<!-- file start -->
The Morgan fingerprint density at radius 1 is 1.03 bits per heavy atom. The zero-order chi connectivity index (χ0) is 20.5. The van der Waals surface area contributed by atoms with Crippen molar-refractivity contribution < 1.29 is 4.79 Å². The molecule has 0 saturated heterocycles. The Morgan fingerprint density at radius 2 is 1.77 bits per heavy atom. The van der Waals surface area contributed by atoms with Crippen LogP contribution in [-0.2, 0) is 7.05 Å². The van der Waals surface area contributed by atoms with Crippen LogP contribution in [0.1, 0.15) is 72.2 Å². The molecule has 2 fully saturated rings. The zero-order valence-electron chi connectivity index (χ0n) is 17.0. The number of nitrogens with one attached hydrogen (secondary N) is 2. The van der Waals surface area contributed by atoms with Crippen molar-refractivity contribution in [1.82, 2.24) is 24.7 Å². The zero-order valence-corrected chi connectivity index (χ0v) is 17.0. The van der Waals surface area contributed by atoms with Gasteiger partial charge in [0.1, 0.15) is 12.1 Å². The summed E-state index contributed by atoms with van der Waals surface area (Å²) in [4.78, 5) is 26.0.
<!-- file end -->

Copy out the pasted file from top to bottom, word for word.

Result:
The Morgan fingerprint density at radius 1 is 1.03 bits per heavy atom. The zero-order chi connectivity index (χ0) is 20.5. The van der Waals surface area contributed by atoms with Crippen molar-refractivity contribution < 1.29 is 4.79 Å². The molecule has 0 saturated heterocycles. The Morgan fingerprint density at radius 2 is 1.77 bits per heavy atom. The van der Waals surface area contributed by atoms with Crippen LogP contribution in [-0.2, 0) is 7.05 Å². The van der Waals surface area contributed by atoms with Crippen LogP contribution in [0.1, 0.15) is 72.2 Å². The molecule has 2 fully saturated rings. The zero-order valence-electron chi connectivity index (χ0n) is 17.0. The number of nitrogens with one attached hydrogen (secondary N) is 2. The van der Waals surface area contributed by atoms with Crippen molar-refractivity contribution in [1.82, 2.24) is 24.7 Å². The zero-order valence-corrected chi connectivity index (χ0v) is 17.0. The van der Waals surface area contributed by atoms with Gasteiger partial charge in [0.1, 0.15) is 12.1 Å². The summed E-state index contributed by atoms with van der Waals surface area (Å²) in [4.78, 5) is 26.0.